By: Anonymous - Mountaineer News Contributor

Update: April 7, 2020 | 02:02AM EST

As I sit in this small town in Central West Virginia, shut in and shut down by this pandemic, I would like to reach out to the rest of the people in this country, who are also struggling with this horrible scourge and ask them to look, for one moment, at our town.

This town isn’t in the national news. It doesn’t make the headlines unless it’s for opiate or coal mine deaths. As a matter of fact, we are, generally just the forgotten poor white trash that America wants to sweep under it’s collective rug and forget.

However, here in Buckhannon, WV, we are doing things that appear impossible for New York City.

We are coming together and helping each other. But, this isn’t anything new for us. It’s always been this way. That’s why we’ve, historically, been called clannish by outsiders. We dig deep and help each other when times are hard because, simply put, no one else will.

I want others to look at Upshur County, WV, the economically depressed, opiate addicted, county in the heart of central WV... central Appalachia... and take a cue. That’s right, I don’t want them to look away or feel pity. I don’t want them to come to our aid. I want them to look to us as a model for future pandemic restraint.

We are the home of the Sago Mine disaster, supposedly, the most Trumpian town in the country (NPR), a hard-hit community in the center of the opiate epidemic, yet we are surviving.

We may not have everything figured out here. We may have problems, that to the outside world, appear insurmountable.

We may have the highest opiate overdose rate in the nation and one of the highest rates for poverty and unemployment. (I didn’t even fact check myself there because I don’t have to. The data always remains constant. West Virginia is always at the bottom of the bottom for the bad stuff and at the top of top for opiate deaths.)

Whether we should have or shouldn’t have, we’ve grown accustomed. It’s what we do here. We have always endured, always forged ahead, always taken care of our own... because no one else will... and, frankly, we have to.

We are the forgotten minority. The poor white trash that no one has wanted to talk about since FDR took pictures of us in the Great Depression. We produce the nation’s energy and take our dirty selves home to die with dirty lungs and empty bellies.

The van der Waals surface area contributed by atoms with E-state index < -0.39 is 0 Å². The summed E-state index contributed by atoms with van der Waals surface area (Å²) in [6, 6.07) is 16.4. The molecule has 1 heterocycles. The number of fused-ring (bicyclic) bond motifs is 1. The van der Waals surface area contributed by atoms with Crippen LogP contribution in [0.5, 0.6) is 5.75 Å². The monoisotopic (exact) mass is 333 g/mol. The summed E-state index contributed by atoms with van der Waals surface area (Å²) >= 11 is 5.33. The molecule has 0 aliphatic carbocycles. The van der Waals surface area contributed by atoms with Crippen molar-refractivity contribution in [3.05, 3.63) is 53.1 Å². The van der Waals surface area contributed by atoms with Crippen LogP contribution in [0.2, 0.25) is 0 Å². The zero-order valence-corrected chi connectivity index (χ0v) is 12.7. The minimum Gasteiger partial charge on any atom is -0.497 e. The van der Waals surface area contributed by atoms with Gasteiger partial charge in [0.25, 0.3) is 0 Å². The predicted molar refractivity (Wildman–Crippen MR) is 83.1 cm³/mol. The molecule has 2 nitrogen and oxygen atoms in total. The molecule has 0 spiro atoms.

But, here, in this generation’s greatest trial, we have once again come together. It’s not new to us here.


Here, in the heart of this small town, a sewing factory is humming with volunteers sewing hand-made face masks. They have provided those masks to essential employees and anyone else who wants them. Some of the hospitals won’t accept them, yet. However, the day may come when they must. And, our community knows this. And, we are preparing.

We are just a small community with a very small sewing factory and a handful of volunteers and people willing to donate money and material, yet we are doing it. And this thing, this act, is bringing us together. It is helping. In some way, it is helping. We are all doing what we can do. And, that, in a nutshell, is what we, as West Virginians do.

I watch the news every day, and every day the Governor of New York is pleading for supplies and equipment. We, here in WV, have not been hit as hard as NY, but we could serve as a model for other communities.

Surely, there are other sewing factories in the US. Surely, there are other volunteer seamstresses. Surely, we can find a way to provide ourselves with the most basic necessities.

Perhaps, the rest of the world could take a moment to look at little Buckhannon, West Virginia, with it’s perpetual problems and negative statistics, and see a way forward, a way to give and care for each other in the worst of times.

We, here in WV, are used to it.

Unfortunately, the rest of the country may have to grow accustomed to it as well.

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